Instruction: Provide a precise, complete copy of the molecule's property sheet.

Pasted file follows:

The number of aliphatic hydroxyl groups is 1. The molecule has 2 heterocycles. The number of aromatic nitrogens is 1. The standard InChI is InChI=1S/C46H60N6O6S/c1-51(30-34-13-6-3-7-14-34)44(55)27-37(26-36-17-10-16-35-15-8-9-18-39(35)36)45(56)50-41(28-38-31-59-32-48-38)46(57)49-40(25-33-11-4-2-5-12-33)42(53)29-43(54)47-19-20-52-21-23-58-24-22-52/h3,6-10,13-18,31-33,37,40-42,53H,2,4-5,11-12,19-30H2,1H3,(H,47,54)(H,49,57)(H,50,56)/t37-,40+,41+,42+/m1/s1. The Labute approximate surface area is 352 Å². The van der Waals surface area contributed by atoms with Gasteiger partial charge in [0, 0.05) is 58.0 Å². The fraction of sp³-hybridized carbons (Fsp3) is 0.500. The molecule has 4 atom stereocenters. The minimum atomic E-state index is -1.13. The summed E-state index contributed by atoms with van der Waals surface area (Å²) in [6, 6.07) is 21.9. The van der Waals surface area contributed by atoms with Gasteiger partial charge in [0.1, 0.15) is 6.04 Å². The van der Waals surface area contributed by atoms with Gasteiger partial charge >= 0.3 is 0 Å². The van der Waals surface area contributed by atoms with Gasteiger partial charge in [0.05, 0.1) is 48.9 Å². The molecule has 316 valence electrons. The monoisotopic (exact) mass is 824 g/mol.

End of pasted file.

The number of aliphatic hydroxyl groups is 1. The molecule has 2 heterocycles. The number of aromatic nitrogens is 1. The standard InChI is InChI=1S/C46H60N6O6S/c1-51(30-34-13-6-3-7-14-34)44(55)27-37(26-36-17-10-16-35-15-8-9-18-39(35)36)45(56)50-41(28-38-31-59-32-48-38)46(57)49-40(25-33-11-4-2-5-12-33)42(53)29-43(54)47-19-20-52-21-23-58-24-22-52/h3,6-10,13-18,31-33,37,40-42,53H,2,4-5,11-12,19-30H2,1H3,(H,47,54)(H,49,57)(H,50,56)/t37-,40+,41+,42+/m1/s1. The Labute approximate surface area is 352 Å². The van der Waals surface area contributed by atoms with Gasteiger partial charge in [0, 0.05) is 58.0 Å². The fraction of sp³-hybridized carbons (Fsp3) is 0.500. The molecule has 4 atom stereocenters. The minimum atomic E-state index is -1.13. The summed E-state index contributed by atoms with van der Waals surface area (Å²) in [6, 6.07) is 21.9. The van der Waals surface area contributed by atoms with Gasteiger partial charge in [0.1, 0.15) is 6.04 Å². The van der Waals surface area contributed by atoms with Gasteiger partial charge >= 0.3 is 0 Å². The van der Waals surface area contributed by atoms with Gasteiger partial charge in [0.05, 0.1) is 48.9 Å². The molecule has 316 valence electrons. The monoisotopic (exact) mass is 824 g/mol.